What's in a name?

on the impossible necessity of naming what we do ...

On Saturday evening, I attended a showing at the end of a 4-day network meeting of Neuer Zirkus Deutschland. Eight short performances were presented - solo or duet, mostly work-in-progress - incorporating techniques from trapeze and aerial work to contortion, comedy and roue cyr. While some were primarily demonstrations of skill, most used circus techniques as a basis from which to explore artistic expression - hence the name "new circus". Stories of love, struggle and longing were told through both text and the physical actions of bodies and objects. I particularly liked Ruth Biller's simple relationship with a chair (pictured below left), and Jana Korb's poignant waiting for her dreamed-of second trapeze that never arrives (below right).

What makes this work "new" rather than traditional circus is its attention to dramaturgy and artistic expression. Traditional circus prioritises perfecting technique and athletic prowess to impress and entertain its audience, whereas new circus concentrates on artistic expression, borrowing from other performing arts forms to provoke a deeper response from its audience. Perhaps there are also now two branches within new circus - the commercial and spectacular large-scale high-budget companies on the one hand, and on the other the experimental and more interesting, to me, independent artists such as those in the NZD network. It's more interesting to me because it engages me in a way that the more commercial work doesn't, even when I enjoy the spectacle; it speaks directly to me. The venues where I've seen different forms of new circus also highlight the differences in their attitudes: I saw Cirque du Soliel at Munich's large Olympic Stadium, whereas Saturday's venue was at an undeveloped former military and industrial area that now houses artists' studios, a theatre company, alternative music venues and informal bars and meeting places. The ceiling could have been higher and the heating quieter, but otherwise the atmosphere was perfect - especially for the vertical dancer who climbed and crawled and balanced his way across the three-storey facade of one building.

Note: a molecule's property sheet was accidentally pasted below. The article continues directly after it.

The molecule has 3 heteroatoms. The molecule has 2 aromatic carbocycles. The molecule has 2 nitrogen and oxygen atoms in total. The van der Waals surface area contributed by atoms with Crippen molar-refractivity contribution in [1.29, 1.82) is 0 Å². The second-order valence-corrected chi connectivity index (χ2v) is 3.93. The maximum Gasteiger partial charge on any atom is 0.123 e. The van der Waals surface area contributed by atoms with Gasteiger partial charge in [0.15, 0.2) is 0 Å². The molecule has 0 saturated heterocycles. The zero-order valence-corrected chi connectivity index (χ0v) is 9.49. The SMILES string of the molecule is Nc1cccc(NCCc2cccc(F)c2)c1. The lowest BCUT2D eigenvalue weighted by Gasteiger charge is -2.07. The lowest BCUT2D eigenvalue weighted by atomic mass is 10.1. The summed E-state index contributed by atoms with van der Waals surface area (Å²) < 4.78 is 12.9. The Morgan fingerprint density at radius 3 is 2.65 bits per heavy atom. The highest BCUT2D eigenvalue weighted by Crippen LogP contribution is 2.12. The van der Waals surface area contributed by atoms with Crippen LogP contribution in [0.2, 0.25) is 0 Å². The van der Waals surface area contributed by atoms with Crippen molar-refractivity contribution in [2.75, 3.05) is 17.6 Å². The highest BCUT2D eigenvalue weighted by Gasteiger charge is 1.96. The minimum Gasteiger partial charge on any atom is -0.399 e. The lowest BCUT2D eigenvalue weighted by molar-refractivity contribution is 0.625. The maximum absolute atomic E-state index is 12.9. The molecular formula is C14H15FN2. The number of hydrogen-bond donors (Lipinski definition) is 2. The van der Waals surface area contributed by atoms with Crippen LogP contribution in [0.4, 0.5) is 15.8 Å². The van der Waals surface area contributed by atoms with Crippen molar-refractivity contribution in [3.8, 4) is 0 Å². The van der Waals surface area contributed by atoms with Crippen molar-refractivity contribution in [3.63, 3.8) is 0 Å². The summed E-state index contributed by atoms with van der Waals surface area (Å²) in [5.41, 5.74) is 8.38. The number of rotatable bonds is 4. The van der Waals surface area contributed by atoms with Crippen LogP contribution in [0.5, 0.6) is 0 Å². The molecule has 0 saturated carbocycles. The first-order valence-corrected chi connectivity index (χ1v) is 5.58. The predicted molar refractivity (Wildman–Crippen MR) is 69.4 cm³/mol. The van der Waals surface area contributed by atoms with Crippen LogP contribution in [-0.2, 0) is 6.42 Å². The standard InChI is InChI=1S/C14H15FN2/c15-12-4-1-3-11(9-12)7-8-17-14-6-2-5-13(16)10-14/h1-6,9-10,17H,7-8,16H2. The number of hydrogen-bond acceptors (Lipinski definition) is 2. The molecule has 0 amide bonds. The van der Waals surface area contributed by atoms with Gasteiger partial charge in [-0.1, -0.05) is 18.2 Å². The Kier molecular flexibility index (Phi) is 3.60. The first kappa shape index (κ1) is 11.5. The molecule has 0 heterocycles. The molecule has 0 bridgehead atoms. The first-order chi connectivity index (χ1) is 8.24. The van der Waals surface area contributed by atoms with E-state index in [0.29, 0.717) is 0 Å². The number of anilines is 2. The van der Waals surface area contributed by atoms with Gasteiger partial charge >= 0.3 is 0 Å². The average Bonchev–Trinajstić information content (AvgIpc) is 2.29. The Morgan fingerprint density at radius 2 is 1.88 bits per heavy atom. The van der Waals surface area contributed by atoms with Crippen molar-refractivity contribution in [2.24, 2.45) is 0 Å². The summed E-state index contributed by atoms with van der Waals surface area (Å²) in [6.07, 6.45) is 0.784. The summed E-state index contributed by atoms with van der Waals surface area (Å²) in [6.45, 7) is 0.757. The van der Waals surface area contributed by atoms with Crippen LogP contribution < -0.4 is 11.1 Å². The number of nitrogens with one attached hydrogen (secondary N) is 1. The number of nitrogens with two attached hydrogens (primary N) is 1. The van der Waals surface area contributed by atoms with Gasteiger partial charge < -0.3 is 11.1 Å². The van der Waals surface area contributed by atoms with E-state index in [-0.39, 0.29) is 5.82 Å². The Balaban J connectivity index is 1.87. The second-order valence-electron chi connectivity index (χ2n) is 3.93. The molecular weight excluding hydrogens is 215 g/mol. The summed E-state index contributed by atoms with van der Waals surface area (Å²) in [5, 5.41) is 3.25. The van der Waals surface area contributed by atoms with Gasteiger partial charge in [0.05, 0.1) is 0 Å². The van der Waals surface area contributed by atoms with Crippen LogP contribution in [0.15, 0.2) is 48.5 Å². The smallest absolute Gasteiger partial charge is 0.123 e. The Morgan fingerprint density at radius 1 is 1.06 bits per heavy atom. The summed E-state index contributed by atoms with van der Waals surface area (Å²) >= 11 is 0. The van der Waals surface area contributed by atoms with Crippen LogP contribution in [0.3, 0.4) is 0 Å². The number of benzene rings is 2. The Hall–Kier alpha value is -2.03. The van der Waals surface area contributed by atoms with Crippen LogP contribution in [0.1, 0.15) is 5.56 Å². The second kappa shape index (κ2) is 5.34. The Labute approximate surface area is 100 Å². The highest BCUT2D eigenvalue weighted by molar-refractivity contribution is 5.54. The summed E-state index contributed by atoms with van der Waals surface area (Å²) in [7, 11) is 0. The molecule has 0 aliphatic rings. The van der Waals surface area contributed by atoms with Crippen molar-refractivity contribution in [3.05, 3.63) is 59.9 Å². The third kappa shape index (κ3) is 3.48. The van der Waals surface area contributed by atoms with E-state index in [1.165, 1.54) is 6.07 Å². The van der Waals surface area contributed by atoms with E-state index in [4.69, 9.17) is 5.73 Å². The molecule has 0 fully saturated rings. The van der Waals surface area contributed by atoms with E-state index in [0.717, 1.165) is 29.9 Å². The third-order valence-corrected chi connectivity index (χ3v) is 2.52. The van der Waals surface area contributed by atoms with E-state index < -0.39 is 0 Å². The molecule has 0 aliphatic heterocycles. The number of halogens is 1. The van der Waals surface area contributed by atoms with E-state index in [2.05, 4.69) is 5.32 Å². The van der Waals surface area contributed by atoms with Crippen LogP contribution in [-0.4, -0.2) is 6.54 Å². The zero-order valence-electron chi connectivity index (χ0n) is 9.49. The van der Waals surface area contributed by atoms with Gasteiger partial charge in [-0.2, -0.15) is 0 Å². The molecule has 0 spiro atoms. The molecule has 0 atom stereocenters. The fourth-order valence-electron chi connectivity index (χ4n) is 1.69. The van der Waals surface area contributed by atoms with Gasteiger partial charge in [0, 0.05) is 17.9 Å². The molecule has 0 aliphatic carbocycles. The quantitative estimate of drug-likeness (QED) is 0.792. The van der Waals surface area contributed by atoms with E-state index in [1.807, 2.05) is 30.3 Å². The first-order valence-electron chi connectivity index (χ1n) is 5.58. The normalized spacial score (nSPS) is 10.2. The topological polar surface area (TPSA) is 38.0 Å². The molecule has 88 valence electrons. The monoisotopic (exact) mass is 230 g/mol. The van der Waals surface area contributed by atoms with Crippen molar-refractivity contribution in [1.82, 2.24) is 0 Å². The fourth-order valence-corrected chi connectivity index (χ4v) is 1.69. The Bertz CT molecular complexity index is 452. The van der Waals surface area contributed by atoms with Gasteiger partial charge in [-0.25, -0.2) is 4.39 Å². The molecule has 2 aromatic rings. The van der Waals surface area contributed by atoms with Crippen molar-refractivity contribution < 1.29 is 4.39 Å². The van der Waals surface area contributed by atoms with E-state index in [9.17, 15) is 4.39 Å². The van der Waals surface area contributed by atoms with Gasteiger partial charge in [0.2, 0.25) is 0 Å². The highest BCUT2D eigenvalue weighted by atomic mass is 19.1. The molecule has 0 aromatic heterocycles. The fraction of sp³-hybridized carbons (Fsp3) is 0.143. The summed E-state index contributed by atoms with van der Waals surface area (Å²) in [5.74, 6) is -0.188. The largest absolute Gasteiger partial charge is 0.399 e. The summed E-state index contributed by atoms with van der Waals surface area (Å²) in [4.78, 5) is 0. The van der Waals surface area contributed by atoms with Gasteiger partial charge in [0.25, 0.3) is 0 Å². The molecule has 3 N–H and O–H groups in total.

In Germany, circus is classified as a trade rather than an art form, "show business" rather than cultural arts. One goal of Neuer Zirkus Deutschland is to change this by establishing new circus as an artform; after a struggle of several years, they have achieved a line on a form that specifically excludes "new circus" from "show business". Excluding it from other excluded practices is one step - the next is to get it INcluded with other artforms.

Having to define our practices in bureaucratic terms is tedious, and takes so much time away from our actual work, but if we wish to have recognition within existing systems it's a necessary evil. I've just been through a similar excercise where I have had to explain cyberformance to health insurance administrators, and it takes a long time, patience and paperwork. But in the long term, our small steps have big results, especially for those who come later and don't have to face the same hurdles. And it forces those of us engaged in experimental arts to interrogate and articulate what it is that we are actually doing, which in turn helps to develop our thinking and theorising around our work.

Whether it's cyberformance or circus or something else, there is plenty of healthy experimentation taking place on the margins of mainstream theatre practice. We are forging new forms and techniques, and at the same time we need to invent new names, new volabularies, to be able to talk about the work. These names are often inadequate, imprecise, open to debate, changed or thrown away after a short time ... but they allow us to discuss and communicate. In the end, it doesn't really matter what we call it, as long as we have enough words in common to be able to have that conversation. And Neuer Zirkus Deutschland are having that conversation.


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